30 September 2004

Historical hallucinations

By Tapani Lausti

One feature of the Finnish post-Cold War debate has been a tendency to exaggerate the threat to Finland's independence posed by the Soviet Union. This phenomenon has again emerged onto newspaper pages in a debate over two new books, one a biography of the late president Urho Kekkonen, one a history of an alleged Stalinist infiltration of Finnish media.

According to press reports, historian Jukka Seppinen, who earlier worked for the Finnish foreign ministry, claims in his book Urho Kekkonen — Suomen johtaja [Urho Kekkonen Finland's leader] that the Soviet Communist Party twice tried to get power in Finland into the hands of Finnish communists, first in the winter of 1970-71 and again in 1976-77. Seppinen claims that the Russian communists planned to realise their aim by supporting a Popular Front government which would then lead the way to communist power.

Professor Esko Salminen, on his part, claims that the so-called minority communists — those loyal to Moscow — wanted a "total revolution which would have meant the destruction of basic Finnish values on all levels". In his book Viestinnällä vallankumoukseen [With media to revolution], Salminen tries to demonstrate how "the new left" since the late 1960s aimed to break the structure of the Finnish press and take control of leading media. Journalists were allegedly brain-washed, especially at Tampere University. (Salminen has an odd way of using the concept "new left": it has not normally been used to describe communists; on the contrary, at least in Western Europe, it has meant the anti-communist left.)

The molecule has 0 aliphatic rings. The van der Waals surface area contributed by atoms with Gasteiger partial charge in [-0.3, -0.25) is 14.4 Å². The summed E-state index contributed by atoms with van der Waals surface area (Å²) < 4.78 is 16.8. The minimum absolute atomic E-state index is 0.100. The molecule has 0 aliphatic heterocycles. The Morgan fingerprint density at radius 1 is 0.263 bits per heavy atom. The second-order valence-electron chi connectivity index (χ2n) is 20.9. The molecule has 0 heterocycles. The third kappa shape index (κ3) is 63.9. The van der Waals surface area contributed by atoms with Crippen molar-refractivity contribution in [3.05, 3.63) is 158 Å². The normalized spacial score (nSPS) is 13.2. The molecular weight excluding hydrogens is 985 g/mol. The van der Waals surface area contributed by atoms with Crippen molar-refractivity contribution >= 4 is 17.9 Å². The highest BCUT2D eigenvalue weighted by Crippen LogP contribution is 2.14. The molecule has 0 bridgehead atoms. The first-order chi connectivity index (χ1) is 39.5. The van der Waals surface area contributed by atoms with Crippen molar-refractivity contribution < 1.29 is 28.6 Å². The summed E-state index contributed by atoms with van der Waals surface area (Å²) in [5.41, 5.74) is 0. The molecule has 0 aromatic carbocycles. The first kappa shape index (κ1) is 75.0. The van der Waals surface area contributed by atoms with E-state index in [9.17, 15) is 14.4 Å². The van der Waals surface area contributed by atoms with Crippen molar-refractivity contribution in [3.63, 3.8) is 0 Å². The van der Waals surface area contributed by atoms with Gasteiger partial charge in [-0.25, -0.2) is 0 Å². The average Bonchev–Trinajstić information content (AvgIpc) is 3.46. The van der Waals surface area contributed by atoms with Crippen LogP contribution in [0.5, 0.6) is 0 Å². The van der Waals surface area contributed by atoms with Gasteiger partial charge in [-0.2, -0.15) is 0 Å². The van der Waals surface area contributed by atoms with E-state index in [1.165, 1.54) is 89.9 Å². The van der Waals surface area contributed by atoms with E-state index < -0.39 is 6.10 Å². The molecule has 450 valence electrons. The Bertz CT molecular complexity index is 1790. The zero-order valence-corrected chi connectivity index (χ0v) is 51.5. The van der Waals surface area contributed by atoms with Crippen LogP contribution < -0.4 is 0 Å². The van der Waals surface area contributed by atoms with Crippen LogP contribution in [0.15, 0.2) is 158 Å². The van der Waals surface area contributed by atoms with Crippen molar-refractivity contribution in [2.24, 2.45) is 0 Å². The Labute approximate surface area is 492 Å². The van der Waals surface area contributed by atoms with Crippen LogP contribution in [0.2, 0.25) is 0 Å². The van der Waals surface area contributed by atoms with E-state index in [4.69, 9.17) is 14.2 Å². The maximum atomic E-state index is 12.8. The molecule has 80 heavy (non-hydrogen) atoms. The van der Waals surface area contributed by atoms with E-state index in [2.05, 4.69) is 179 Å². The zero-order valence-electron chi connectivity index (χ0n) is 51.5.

Having worked at the time as a journalist and broadcaster in Finland, I find this all questionable. First, the politics. I think the idea of a quasi-imminent revolution is an ideological hallucination. Many pro-West writers relish the idea that they have supposedly escaped from Soviet tyranny. Yet even if the Russians had had all kinds of crazy plans, putting them into action would not have been possible without heavy repression in Finland. This would have certainly been very difficult because of the inevitable international condemnation which would have ensued.

I can do no better than quote at length the current Foreign Minister, Erkki Tuomioja, who was in the thick of politics already at the time. He does not believe that there was a possibility of a communist revolution: "To support this view, allusions have been made to the Soviet Union's refusal to acknowledge Finland's policy of neutrality, the support given by the Soviet Communist Party to the minority communist faction and especially a certain kind of revolutionary rhetoric adopted during the short term in office of ambassador Aleksei Beljakov. It is a different matter, however, whether the pressure on Finland aimed not only to draw our country into the Soviet sphere of influence and bolster the communists and other pro-Soviet forces in Finland, but also to achieve a transfer of power to communists. As someone who participated in the politics of the time, I cannot believe this — and it is a question of belief as there is no strong proof — no matter how scary the bullying of the minority communist faction at its worst may have seemed." ("Kekkosesta raskassoutuisesti", Erkki Tuomioja's Home Page, 20 September 2004)